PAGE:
Neither government ministries nor healthcare are sexy topics and you probably don’t know who Ronni Gamzu is.
It’s likely that you don’t know or care that the minister of health and the director of that ministry are different people.
When and if you happened to hear that Israeli Ministry of Health Director Gamzu recently announced his resignation, you probably didn’t care and didn’t read further.
You should have.
Gamzu and his office impact your life on a daily basis — for better or for worse — and we should all care about him and his yet-to-be-named replacement.
Gamzu is a doctor, an academic and a social-minded technocrat; he is not a coalition-inspired politically-appointed government minister. By most accounts, he had a successful and impactful four year term in his position, helping to formulate and implement at least 3 major revolutions in the Israeli healthcare system that we should all care about:
1. Reducing gaps in the healthcare system
In the past few years, Gamzu has expressed his view quite clearly that there remain unacceptable gaps in the Israeli healthcare system that must be addressed. Gamzu has spearheaded the most concerted effort in Israel’s history to make healthcare services and support more accessible to non-Hebrew speakers (including English-speakers), and has generally opposed privatization of the healthcare system, insisting that it often leaves the lower classes behind. These two important stances are felt every time you call the clinic, visit a hospital or pay for health insurance.
2. Free dental care for kids
Along with former Deputy Minister of Health Yaakov Litzman, Gamzu designed and implemented a new program over the last few years to provide free dental care to all Israeli children up to age 12. Think of Ronni next time you don’t get a bill for having your kid’s cavity filled (and next time you do get one for your own dental work…).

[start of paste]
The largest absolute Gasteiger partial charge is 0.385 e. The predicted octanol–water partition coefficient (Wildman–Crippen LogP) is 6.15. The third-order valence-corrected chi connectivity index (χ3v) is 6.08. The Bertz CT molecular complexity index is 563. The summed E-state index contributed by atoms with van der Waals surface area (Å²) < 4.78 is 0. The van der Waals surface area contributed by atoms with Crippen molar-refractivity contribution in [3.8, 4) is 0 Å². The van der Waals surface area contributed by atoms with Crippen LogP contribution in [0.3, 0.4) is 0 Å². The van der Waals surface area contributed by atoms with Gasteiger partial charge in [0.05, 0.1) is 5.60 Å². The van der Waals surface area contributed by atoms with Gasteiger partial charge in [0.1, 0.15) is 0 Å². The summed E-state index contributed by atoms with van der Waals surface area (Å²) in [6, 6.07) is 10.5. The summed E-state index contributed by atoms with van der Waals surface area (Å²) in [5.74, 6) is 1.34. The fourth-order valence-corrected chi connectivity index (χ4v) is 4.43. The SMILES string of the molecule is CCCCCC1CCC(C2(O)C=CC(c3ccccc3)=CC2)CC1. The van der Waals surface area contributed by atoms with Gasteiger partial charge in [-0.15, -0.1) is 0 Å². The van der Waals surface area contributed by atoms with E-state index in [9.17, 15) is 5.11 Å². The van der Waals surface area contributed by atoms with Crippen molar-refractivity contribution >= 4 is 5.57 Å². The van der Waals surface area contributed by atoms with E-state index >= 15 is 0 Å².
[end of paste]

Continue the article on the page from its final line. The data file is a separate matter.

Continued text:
3. (Hopefully) improving mental health
Mental illness is not treated like other illnesses in Israel. Mental health facilities are operated by the Ministry of Health, as opposed to the health funds (kupot cholim), which provide almost all other basic healthcare services. Gamzu and Litzman’s reform, which should be fully implemented in July 2015, will transfer responsibility for the mental health system from the Ministry to the kupot health funds, hopefully enabling a long-overdue improvement and more funding of services for those suffering from mental illness.
If you love Ronni Gamzu as a result of this article, that’s okay, but it wasn’t its purpose. For all of his achievements, objectively speaking, Gamzu also seems to be a tough guy to work with, having even been nicknamed “Napoleon” by some in the Ministry.
Whether it’s his personality, her personality, or a toxic mixture of both, the media has seemingly unanimously declared that his resignation is due to difficulties working with Minister of Health Yael German, who kept Gamzu in his position upon taking office and commended him on his performance, despite many reports that the two have been at odds since the get-go.
Regardless of in-office drama, it’s clear how and why Gamzu and his Ministry are major players in the daily lives of all Israelis. While he has pledged to solve the Hadassah crisis before he leaves in June, his successor will certainly need to handle a variety of crises and challenges both short- and long-term, many of which will impact the average Israeli in one way or another.
The next Ministry of Health director has not yet been appointed and you will probably not have heard of him or her anyway. You should keep an eye out, though, because the next Ronni Gamzu will impact your life over the next few years more than almost anyone in this country…and hopefully for the better.